FWIW, it seems likely to me there is a PTAS for the problem, following the basic idea in this paper. (This doesn't exactly answer your question, but I'll still describe the PTAS here in the answer section as it is too long to fit in a comment.)
Fix any constant $\epsilon>0$. Let $p$ be an an instance of the problem, i.e., a probability distribution on $[n]$.
Say that a code (a set of codewords) is $K$-fix-free if no codeword in the code that has length $K$ or less is a prefix or suffix of another codeword.
Fix $K=\lceil 1/\epsilon^2\rceil $. Compute a min-cost $K$-fix-free code for $p$, in time polynomial in $n$, as follows. For each of the (constantly many) subsets $S$ of strings of length at most $K$, consider the $K$-fix-free code $C(S)$ formed by assigning, to the $|S|$ largest probabilities in $p$, codewords from $S$ (matching smaller codewords to larger probabilities), then enumerating (in order of increasing length) the $n-|S|$ strings of length larger than $K$ that have no prefix or suffix in $S$, and assigning these $n-|S|$ strings as the codewords for the remaining $n-|S|$ probabilities (in order of decreasing probability). Each subset $S$ gives a code $C(S)$; take $C_0$ to be one of minimum cost (by enumerating all choices for $S$). $C_0$ is a minimum-cost $K$-fix-free code for $p$.
Note that the cost of $C_0$ is a lower bound on the cost of the optimal fix-free code for $p$, since the optimal fix-free code is also a $K$-fix-free code.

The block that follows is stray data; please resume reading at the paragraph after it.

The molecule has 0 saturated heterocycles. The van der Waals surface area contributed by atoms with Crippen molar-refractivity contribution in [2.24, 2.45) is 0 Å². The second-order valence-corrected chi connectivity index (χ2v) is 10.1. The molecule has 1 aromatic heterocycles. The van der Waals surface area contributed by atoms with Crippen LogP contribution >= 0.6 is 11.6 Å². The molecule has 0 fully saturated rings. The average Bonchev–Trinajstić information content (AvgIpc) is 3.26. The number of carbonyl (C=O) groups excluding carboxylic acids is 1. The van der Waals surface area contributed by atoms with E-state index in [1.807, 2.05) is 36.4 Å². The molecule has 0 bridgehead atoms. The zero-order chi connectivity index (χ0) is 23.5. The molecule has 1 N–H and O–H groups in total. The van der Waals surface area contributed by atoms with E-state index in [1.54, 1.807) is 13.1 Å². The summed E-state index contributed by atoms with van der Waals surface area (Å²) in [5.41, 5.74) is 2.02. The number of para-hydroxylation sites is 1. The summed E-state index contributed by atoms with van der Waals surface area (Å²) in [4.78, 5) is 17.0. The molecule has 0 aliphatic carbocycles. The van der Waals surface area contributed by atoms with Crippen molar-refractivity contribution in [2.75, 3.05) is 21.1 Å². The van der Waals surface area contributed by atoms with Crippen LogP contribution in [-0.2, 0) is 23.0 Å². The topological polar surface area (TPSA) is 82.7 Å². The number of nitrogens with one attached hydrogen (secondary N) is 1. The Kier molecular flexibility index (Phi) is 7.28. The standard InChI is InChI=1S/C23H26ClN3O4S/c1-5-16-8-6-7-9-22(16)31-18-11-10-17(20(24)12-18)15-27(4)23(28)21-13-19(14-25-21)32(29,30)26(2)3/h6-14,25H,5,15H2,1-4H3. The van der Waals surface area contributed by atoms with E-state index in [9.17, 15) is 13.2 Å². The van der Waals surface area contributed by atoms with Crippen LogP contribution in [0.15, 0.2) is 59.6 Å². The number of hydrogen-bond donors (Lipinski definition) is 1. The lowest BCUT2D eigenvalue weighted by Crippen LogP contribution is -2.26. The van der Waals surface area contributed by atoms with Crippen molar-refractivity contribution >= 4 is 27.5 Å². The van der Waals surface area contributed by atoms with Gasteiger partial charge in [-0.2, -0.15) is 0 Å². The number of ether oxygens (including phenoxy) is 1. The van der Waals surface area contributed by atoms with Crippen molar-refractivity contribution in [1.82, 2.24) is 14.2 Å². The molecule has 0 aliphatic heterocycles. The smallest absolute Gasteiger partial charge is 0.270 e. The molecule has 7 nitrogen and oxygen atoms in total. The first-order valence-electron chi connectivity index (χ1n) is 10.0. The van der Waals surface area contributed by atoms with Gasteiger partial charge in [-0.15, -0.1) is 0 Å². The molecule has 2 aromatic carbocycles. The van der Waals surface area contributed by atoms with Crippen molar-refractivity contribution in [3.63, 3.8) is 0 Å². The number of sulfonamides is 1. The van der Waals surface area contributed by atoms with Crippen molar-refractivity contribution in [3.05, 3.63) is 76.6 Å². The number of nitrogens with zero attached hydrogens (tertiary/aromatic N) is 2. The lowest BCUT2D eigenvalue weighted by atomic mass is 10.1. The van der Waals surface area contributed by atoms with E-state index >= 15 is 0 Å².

Next, convert $C_0$ into a fix-free code, without increasing its cost by more than a $(1+O(\epsilon))$ factor, as follows.
Within every codeword in $C_0$, insert an extra '1' into every (maximal) group of consecutive '1's of length $K' = \lceil 1/\epsilon \rceil$ or more. (This increases the cost by at most a $(1+\epsilon)$ factor, and the resulting code will still be $K$-fix free, and no maximal group of consecutive '1's in any codeword has length $K$.) Then, for every codeword in $C_0$ of length more than $K$, prepend $K'$ '1's followed by a '0', and append $K'$ '1's preceded by a '0'. (This modification uniquely marks the start and end of each codeword, making the code completely fix-free. The modification increases the cost by at most a $1+O(\epsilon)$ factor overall.) Take the resulting fix-free code $C_1$ as the solution.
Since $C_1$ costs at most $(1+O(\epsilon))$ times $C_0$, and the cost of $C_0$ is a lower bound on the cost of the optimal fix-free code, the fix-free code $C_1$ has cost at most $(1+O(\epsilon))$ times the cost of the optimal fix-free code.